British researchers have created the ‘new black’ of the science world - and it is being dubbed super black.
The material absorbs all but 0.035 per cent of light, a new world record, and is so dark the human eye struggles to discern its shape and dimension, giving the appearance of a black hole.
Named Vantablack, or super black, it also conducts heat seven and half times more effectively than copper, and is ten times stronger than steel.
It is created by Surrey NanoSystems using carbon nanotubes, which are 10,000 thinner than human hair and so miniscule that light cannot get in but can pass into the gaps in between.
Rainbow ‘bird’s nest’ MRI reveals how a heart beats
(Image: Laurence Jackson)
This is not a colourful bird’s nest: it is the collection of muscle fibres that work together to make a mouse heart beat.
The vivid MRI picture was captured using diffusion tensor imaging, which tracks the movement of fluid through tissue, using different colours to represent the orientation of the strands.
The fibres, which spiral around the left ventricular cavity, curve in different directions around the inside and outside walls of the chamber. When the fibres pull against one another, the result is an upwards twisting motion that forces blood to be pumped out.
The image, which was the overall winner of the Research Images as Artcompetition at University College London last year, is currently on display at the Summer Science Exhibition taking place at the Royal Society in London. It is part of an exhibit showcasing future imaging techniques that will allow us to peer inside the body.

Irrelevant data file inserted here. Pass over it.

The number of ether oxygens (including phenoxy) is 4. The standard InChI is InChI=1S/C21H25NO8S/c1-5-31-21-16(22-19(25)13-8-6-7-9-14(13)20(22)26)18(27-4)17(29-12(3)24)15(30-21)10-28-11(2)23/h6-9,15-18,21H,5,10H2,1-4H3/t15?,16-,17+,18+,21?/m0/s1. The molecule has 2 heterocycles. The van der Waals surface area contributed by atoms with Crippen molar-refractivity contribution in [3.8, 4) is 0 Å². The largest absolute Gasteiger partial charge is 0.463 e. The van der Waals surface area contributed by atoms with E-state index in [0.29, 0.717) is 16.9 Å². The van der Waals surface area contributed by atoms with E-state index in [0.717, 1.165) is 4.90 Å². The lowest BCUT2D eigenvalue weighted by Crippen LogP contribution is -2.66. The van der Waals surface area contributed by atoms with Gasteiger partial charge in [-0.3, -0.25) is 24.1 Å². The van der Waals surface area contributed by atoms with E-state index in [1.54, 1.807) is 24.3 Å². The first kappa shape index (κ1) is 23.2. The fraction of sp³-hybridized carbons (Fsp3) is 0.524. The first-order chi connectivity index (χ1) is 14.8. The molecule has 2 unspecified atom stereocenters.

Q:what are minerals and what makes them a mineral
Space Probes is the first complete and fully illustrated history of the international space exploration program. Thoroughly up to date, it is organized by destination and includes every space probe launched by all countries active in space exploration the United States, the USSR/Russia, the European Union, Japan, China and India.
It’s a mix of hell and outer space.
how are u going to tell me mermaids dont exist then
i think this is the creepiest post i’ve ever seen.
I want to be alive when they start traveling deeper.. I can’t wait to see what they discover.
Simulating time travel: Doctor Who meets Professor Heisenberg
(Phys.org)—University of Queensland researchers have simulated time travel using light particles. Lead author and PhD student Martin Ringbauer, from UQ’s School of Mathematics and Physics, said the study used photons – single particles of light – to simulate quantum particles traveling through time and study their behavior, possibly revealing bizarre aspects of modern physics. “The question of time travel features at the interface between two of our most successful yet incompatible physical theories – Einstein’s general relativity and quantum mechanics,” Mr Ringbauer said. “Einstein’s theory describes the world at the very large scale of stars and galaxies, while quantum mechanics is an excellent description of the world at the very small scale of atoms and molecules.” Einstein’s theory suggests the possibility of travelling backwards in time by following a space-time path that returns to the starting point in space, but at an earlier time-a closed timelike curve. This possibility has puzzled physicists and philosophers alike since it was discovered by Kurt Gödel in 1949, as it seems to cause paradoxes in the classical world, such as the grandparents paradox, where a time traveller could prevent their grandparents from meeting, thus preventing the time traveller’s birth. This would make it impossible for the time traveller to have set out in the first place. UQ Physics Professor Tim Ralph said it was predicted in 1991 that time travel in the quantum world could avoid such paradoxes. “The properties of quantum particles are ‘fuzzy’ or uncertain to start with, so this gives them enough wiggle room to avoid inconsistent time travel situations,” he said. Professor Ralph said there was no evidence that nature behaved in ways other than standard quantum mechanics predicted,but this had not been tested in regimes where extreme effects of general relativity played a role, such as near a black hole. (via Simulating time travel: Doctor Who meets Professor Heisenberg)